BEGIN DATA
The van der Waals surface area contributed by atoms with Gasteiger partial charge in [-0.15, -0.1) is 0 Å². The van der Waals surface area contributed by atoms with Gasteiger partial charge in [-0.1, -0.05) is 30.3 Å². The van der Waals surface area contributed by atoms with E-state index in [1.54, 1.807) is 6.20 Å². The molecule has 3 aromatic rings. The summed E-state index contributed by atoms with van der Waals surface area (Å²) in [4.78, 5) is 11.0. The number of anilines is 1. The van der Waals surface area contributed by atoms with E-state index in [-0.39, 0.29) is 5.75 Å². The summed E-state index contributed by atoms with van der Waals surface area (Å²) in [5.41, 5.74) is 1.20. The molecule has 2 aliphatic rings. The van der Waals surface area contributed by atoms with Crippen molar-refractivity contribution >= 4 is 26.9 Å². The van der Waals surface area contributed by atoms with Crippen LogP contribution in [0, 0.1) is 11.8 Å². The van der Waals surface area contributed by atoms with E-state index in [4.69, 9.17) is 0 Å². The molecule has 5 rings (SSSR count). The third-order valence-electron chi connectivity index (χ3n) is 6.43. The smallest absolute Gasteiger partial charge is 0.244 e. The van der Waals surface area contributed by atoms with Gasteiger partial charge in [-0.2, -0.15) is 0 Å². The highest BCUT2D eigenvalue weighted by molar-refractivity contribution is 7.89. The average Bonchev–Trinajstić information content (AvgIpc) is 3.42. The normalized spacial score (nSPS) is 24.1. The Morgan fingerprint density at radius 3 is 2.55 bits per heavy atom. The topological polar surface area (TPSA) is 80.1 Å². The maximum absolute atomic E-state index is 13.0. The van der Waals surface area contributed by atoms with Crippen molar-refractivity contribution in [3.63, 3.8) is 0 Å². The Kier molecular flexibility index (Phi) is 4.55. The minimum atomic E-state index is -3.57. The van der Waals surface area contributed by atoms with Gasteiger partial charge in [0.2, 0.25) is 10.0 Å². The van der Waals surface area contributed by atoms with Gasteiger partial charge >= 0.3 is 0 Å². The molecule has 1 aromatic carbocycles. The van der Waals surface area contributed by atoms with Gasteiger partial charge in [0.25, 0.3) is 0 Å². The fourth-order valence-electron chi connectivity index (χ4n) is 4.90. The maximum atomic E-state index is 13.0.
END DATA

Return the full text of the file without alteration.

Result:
The van der Waals surface area contributed by atoms with Gasteiger partial charge in [-0.15, -0.1) is 0 Å². The van der Waals surface area contributed by atoms with Gasteiger partial charge in [-0.1, -0.05) is 30.3 Å². The van der Waals surface area contributed by atoms with E-state index in [1.54, 1.807) is 6.20 Å². The molecule has 3 aromatic rings. The summed E-state index contributed by atoms with van der Waals surface area (Å²) in [4.78, 5) is 11.0. The number of anilines is 1. The van der Waals surface area contributed by atoms with E-state index in [-0.39, 0.29) is 5.75 Å². The summed E-state index contributed by atoms with van der Waals surface area (Å²) in [5.41, 5.74) is 1.20. The molecule has 2 aliphatic rings. The van der Waals surface area contributed by atoms with Crippen molar-refractivity contribution >= 4 is 26.9 Å². The van der Waals surface area contributed by atoms with Crippen LogP contribution in [0, 0.1) is 11.8 Å². The van der Waals surface area contributed by atoms with E-state index in [4.69, 9.17) is 0 Å². The molecule has 5 rings (SSSR count). The third-order valence-electron chi connectivity index (χ3n) is 6.43. The smallest absolute Gasteiger partial charge is 0.244 e. The van der Waals surface area contributed by atoms with Gasteiger partial charge in [-0.2, -0.15) is 0 Å². The highest BCUT2D eigenvalue weighted by molar-refractivity contribution is 7.89. The average Bonchev–Trinajstić information content (AvgIpc) is 3.42. The normalized spacial score (nSPS) is 24.1. The Morgan fingerprint density at radius 3 is 2.55 bits per heavy atom. The topological polar surface area (TPSA) is 80.1 Å². The maximum absolute atomic E-state index is 13.0. The van der Waals surface area contributed by atoms with Crippen molar-refractivity contribution in [3.63, 3.8) is 0 Å². The Kier molecular flexibility index (Phi) is 4.55. The minimum atomic E-state index is -3.57. The van der Waals surface area contributed by atoms with Gasteiger partial charge in [0.2, 0.25) is 10.0 Å². The van der Waals surface area contributed by atoms with Gasteiger partial charge >= 0.3 is 0 Å². The molecule has 1 aromatic carbocycles. The van der Waals surface area contributed by atoms with Gasteiger partial charge in [0.25, 0.3) is 0 Å². The fourth-order valence-electron chi connectivity index (χ4n) is 4.90. The maximum atomic E-state index is 13.0.